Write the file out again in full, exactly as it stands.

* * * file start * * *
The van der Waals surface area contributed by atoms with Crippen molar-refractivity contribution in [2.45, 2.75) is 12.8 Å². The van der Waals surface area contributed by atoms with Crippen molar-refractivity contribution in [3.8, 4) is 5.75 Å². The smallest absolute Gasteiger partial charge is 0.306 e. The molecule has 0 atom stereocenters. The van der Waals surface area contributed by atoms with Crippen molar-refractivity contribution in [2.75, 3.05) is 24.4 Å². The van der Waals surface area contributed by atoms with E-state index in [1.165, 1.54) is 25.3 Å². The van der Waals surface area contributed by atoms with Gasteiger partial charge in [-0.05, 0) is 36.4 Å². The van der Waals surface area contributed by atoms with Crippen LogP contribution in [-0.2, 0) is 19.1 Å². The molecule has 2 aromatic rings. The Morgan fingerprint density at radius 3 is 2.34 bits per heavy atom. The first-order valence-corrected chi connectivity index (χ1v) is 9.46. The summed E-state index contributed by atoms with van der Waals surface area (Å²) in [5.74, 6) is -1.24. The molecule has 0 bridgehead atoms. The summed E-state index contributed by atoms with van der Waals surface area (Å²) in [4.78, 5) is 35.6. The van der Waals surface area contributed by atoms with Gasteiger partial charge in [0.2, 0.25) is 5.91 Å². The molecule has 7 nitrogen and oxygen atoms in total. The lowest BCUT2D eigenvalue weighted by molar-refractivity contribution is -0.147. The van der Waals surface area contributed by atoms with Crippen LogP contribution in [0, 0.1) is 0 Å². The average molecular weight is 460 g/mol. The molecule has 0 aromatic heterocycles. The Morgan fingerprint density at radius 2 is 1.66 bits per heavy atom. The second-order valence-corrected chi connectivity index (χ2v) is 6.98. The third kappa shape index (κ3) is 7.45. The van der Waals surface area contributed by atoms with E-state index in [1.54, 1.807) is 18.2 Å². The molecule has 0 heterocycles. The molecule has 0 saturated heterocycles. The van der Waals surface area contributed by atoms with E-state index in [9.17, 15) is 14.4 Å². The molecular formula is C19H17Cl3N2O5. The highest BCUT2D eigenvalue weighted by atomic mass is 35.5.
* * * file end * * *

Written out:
The van der Waals surface area contributed by atoms with Crippen molar-refractivity contribution in [2.45, 2.75) is 12.8 Å². The van der Waals surface area contributed by atoms with Crippen molar-refractivity contribution in [3.8, 4) is 5.75 Å². The smallest absolute Gasteiger partial charge is 0.306 e. The molecule has 0 atom stereocenters. The van der Waals surface area contributed by atoms with Crippen molar-refractivity contribution in [2.75, 3.05) is 24.4 Å². The van der Waals surface area contributed by atoms with E-state index in [1.165, 1.54) is 25.3 Å². The van der Waals surface area contributed by atoms with Gasteiger partial charge in [-0.05, 0) is 36.4 Å². The van der Waals surface area contributed by atoms with Crippen LogP contribution in [-0.2, 0) is 19.1 Å². The molecule has 2 aromatic rings. The Morgan fingerprint density at radius 3 is 2.34 bits per heavy atom. The first-order valence-corrected chi connectivity index (χ1v) is 9.46. The summed E-state index contributed by atoms with van der Waals surface area (Å²) in [5.74, 6) is -1.24. The molecule has 0 bridgehead atoms. The summed E-state index contributed by atoms with van der Waals surface area (Å²) in [4.78, 5) is 35.6. The van der Waals surface area contributed by atoms with Gasteiger partial charge in [0.2, 0.25) is 5.91 Å². The molecule has 7 nitrogen and oxygen atoms in total. The lowest BCUT2D eigenvalue weighted by molar-refractivity contribution is -0.147. The van der Waals surface area contributed by atoms with Crippen LogP contribution in [0, 0.1) is 0 Å². The average molecular weight is 460 g/mol. The molecule has 0 aromatic heterocycles. The Morgan fingerprint density at radius 2 is 1.66 bits per heavy atom. The second-order valence-corrected chi connectivity index (χ2v) is 6.98. The third kappa shape index (κ3) is 7.45. The van der Waals surface area contributed by atoms with E-state index in [1.54, 1.807) is 18.2 Å². The molecule has 0 heterocycles. The molecule has 0 saturated heterocycles. The van der Waals surface area contributed by atoms with E-state index in [9.17, 15) is 14.4 Å². The molecular formula is C19H17Cl3N2O5. The highest BCUT2D eigenvalue weighted by atomic mass is 35.5.